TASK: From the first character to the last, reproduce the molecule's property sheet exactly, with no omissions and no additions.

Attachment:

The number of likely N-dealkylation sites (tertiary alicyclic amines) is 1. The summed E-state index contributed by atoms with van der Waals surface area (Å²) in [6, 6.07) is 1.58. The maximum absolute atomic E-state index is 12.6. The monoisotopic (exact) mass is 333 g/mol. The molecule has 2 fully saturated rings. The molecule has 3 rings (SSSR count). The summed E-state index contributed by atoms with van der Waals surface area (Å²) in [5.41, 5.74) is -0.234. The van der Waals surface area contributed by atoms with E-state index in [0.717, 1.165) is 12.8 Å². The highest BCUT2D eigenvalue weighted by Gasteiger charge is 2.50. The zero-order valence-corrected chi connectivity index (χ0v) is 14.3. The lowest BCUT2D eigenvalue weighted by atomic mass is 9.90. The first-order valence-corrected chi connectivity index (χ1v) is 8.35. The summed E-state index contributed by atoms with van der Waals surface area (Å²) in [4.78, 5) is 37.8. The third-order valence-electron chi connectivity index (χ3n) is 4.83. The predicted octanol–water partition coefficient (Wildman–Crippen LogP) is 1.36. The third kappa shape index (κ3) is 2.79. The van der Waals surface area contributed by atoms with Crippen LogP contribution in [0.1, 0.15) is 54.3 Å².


The number of likely N-dealkylation sites (tertiary alicyclic amines) is 1. The summed E-state index contributed by atoms with van der Waals surface area (Å²) in [6, 6.07) is 1.58. The maximum absolute atomic E-state index is 12.6. The monoisotopic (exact) mass is 333 g/mol. The molecule has 2 fully saturated rings. The molecule has 3 rings (SSSR count). The summed E-state index contributed by atoms with van der Waals surface area (Å²) in [5.41, 5.74) is -0.234. The van der Waals surface area contributed by atoms with E-state index in [0.717, 1.165) is 12.8 Å². The highest BCUT2D eigenvalue weighted by Gasteiger charge is 2.50. The zero-order valence-corrected chi connectivity index (χ0v) is 14.3. The lowest BCUT2D eigenvalue weighted by atomic mass is 9.90. The first-order valence-corrected chi connectivity index (χ1v) is 8.35. The summed E-state index contributed by atoms with van der Waals surface area (Å²) in [4.78, 5) is 37.8. The third-order valence-electron chi connectivity index (χ3n) is 4.83. The predicted octanol–water partition coefficient (Wildman–Crippen LogP) is 1.36. The third kappa shape index (κ3) is 2.79. The van der Waals surface area contributed by atoms with Crippen LogP contribution in [0.1, 0.15) is 54.3 Å².